When is it time to rebrand? Fortune magazine just ran an Earth Day story “Earth Day 2016 Freebies and Deals.”
The business magazine wants us to know that “Earth Day, historically, hasn’t been thought of as a retail holiday. But as more and more people become environmentally aware, many major stores are jumping on the bandwagon.” Now while we are nowhere near the over-commercialization that, say, Christmas has achieved, I’m still thinking that Earth Day is probably a good day not to buy anything and instead step back from hypermaterialism.
Earth Day is a day to focus not on matters of money, but of morality — not so much “a day to appreciate and protect this precious planet we call home” (the phrase Obama began his 2015 Earth Day message with) but rather a day to focus on how we can save ourselves and our children and the next 50 generations.
We know the moral argument is better to lead with than the economic one. How? Well, team Obama finally figured it out three years ago and leaked it to the world around the time of his big June 2013 climate speech.
Indeed, Politico published team Obama’s talking points at the time:
Having found the winning message, they offer this “Short interview-ready formulation” which says “We have a moral obligation to future generations to leave them a planet that’s not polluted and damaged by carbon pollution….”
The talking points explain that this messaging is backed by extensive polling, noting, for instance, that when Americans were polled (by the Benenson Strategy Group) earlier in 2013, 93 percent said they agreed with the statement, “We have a moral obligation to future generations to leave them a planet that’s not polluted and damaged” — and 67 percent strongly agree.
Considerable social science research and public opinion research backs this up, as I discussed earlier this month. In particular, the Pope himself has had success making the “moral” argument the centerpiece of his effort to use the popularity and credibility of his papacy (aka leverage his brand). This effort has had an impact, according to the report, “The Francis Effect: How Pope Francis Changed the Conversation About Global Warming,” which found that “17 percent of Americans and 35 percent of Catholics say his position on global warming influenced their own views of the issue.” In particular, the Pope has measurably helped Americans see global warming as an issue of morality and social fairness.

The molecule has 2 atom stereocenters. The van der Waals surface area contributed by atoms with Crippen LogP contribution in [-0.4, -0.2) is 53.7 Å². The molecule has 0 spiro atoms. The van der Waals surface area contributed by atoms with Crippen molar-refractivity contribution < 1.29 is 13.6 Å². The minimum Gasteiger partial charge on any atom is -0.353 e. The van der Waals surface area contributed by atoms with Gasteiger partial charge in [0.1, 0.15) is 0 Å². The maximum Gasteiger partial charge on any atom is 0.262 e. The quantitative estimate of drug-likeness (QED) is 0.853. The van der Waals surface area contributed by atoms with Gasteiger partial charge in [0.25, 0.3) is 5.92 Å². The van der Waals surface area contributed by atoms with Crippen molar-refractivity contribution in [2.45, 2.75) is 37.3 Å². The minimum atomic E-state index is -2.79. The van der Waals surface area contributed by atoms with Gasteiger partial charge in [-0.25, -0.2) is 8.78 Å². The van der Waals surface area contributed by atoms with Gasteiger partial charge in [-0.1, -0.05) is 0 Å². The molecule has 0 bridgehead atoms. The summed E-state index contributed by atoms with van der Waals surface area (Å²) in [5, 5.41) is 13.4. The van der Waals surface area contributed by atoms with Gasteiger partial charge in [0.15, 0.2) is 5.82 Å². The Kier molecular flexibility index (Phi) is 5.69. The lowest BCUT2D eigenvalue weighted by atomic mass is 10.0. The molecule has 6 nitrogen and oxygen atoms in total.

Rebranding Starts With Renaming
Back in 2008, I wrote a piece for Salon about renaming ‘Earth’ Day. It was supposed to be mostly humorous. Or mostly serious.
Anyway, the subject of renaming Earth Day — or rebranding it, to use one popular buzzword — remains more relevant than ever, as we just saw.
So I’m updating the column once more.
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I don’t worry about the Earth. I’m pretty certain the Earth will survive the worst we can do to it. I’m very certain the earth doesn’t worry about us. I’m not alone. People got more riled up when scientists removed Pluto from the list of planets than they do when scientists warn that our greenhouse gas emissions are poised to turn the earth into a barely habitable planet.
Arguably, concern over the Earth is elitist, something people can afford to spend their time on when every other need is met. But elitism is out these days, at least for everyone but the 0.01 percent and the Supreme Court. We need a new way to make people care about the nasty things we’re doing with our cars and power plants. At the very least, we need a new name.
How about Nature Day or Environment Day? Personally, I am not an environmentalist. I don’t think I’m ever going to see the Arctic National Wildlife Refuge. I wouldn’t drill for oil there. But that’s not out of concern for the caribou but for my daughter and the planet’s next several billion people, who will need to see oil use cut sharply to avoid the worst of climate change.
I used to worry about the polar bear. But then some naturalists told me that once human-caused global warming has mostly eliminated their feeding habitat — the polar ice, probably by the 2020s and maybe sooner — polar bears will just go about the business of coming inland and attacking humans and eating our food and maybe even us. That seems only fair, no?